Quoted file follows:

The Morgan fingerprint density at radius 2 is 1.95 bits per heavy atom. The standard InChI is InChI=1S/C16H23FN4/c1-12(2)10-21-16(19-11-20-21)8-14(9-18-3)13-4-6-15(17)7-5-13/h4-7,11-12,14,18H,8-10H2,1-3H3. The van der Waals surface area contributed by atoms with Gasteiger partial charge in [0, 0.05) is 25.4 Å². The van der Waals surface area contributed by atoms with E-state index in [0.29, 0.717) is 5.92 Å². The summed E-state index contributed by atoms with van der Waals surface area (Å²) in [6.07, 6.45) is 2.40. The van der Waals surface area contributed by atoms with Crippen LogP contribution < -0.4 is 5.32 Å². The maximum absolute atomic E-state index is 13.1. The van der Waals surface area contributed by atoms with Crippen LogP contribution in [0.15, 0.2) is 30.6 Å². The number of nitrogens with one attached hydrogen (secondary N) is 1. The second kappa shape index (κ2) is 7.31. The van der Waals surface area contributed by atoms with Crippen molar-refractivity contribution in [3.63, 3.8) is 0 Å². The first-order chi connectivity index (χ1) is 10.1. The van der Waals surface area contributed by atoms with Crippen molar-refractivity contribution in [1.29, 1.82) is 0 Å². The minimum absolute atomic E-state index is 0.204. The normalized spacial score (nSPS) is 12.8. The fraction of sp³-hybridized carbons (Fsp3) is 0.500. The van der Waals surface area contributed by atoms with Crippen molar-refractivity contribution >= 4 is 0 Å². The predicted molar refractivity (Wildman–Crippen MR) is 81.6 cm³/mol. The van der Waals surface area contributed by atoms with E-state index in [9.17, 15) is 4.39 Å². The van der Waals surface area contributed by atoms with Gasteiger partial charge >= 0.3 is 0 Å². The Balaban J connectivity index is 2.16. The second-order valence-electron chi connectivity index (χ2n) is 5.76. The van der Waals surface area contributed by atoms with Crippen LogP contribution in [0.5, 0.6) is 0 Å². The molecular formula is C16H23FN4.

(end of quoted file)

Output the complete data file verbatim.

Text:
The Morgan fingerprint density at radius 2 is 1.95 bits per heavy atom. The standard InChI is InChI=1S/C16H23FN4/c1-12(2)10-21-16(19-11-20-21)8-14(9-18-3)13-4-6-15(17)7-5-13/h4-7,11-12,14,18H,8-10H2,1-3H3. The van der Waals surface area contributed by atoms with Gasteiger partial charge in [0, 0.05) is 25.4 Å². The van der Waals surface area contributed by atoms with E-state index in [0.29, 0.717) is 5.92 Å². The summed E-state index contributed by atoms with van der Waals surface area (Å²) in [6.07, 6.45) is 2.40. The van der Waals surface area contributed by atoms with Crippen LogP contribution < -0.4 is 5.32 Å². The maximum absolute atomic E-state index is 13.1. The van der Waals surface area contributed by atoms with Crippen LogP contribution in [0.15, 0.2) is 30.6 Å². The number of nitrogens with one attached hydrogen (secondary N) is 1. The second kappa shape index (κ2) is 7.31. The van der Waals surface area contributed by atoms with Crippen molar-refractivity contribution in [3.63, 3.8) is 0 Å². The first-order chi connectivity index (χ1) is 10.1. The van der Waals surface area contributed by atoms with Crippen molar-refractivity contribution in [1.29, 1.82) is 0 Å². The minimum absolute atomic E-state index is 0.204. The normalized spacial score (nSPS) is 12.8. The fraction of sp³-hybridized carbons (Fsp3) is 0.500. The van der Waals surface area contributed by atoms with Crippen molar-refractivity contribution >= 4 is 0 Å². The predicted molar refractivity (Wildman–Crippen MR) is 81.6 cm³/mol. The van der Waals surface area contributed by atoms with E-state index in [9.17, 15) is 4.39 Å². The van der Waals surface area contributed by atoms with Gasteiger partial charge >= 0.3 is 0 Å². The Balaban J connectivity index is 2.16. The second-order valence-electron chi connectivity index (χ2n) is 5.76. The van der Waals surface area contributed by atoms with Crippen LogP contribution in [0.5, 0.6) is 0 Å². The molecular formula is C16H23FN4.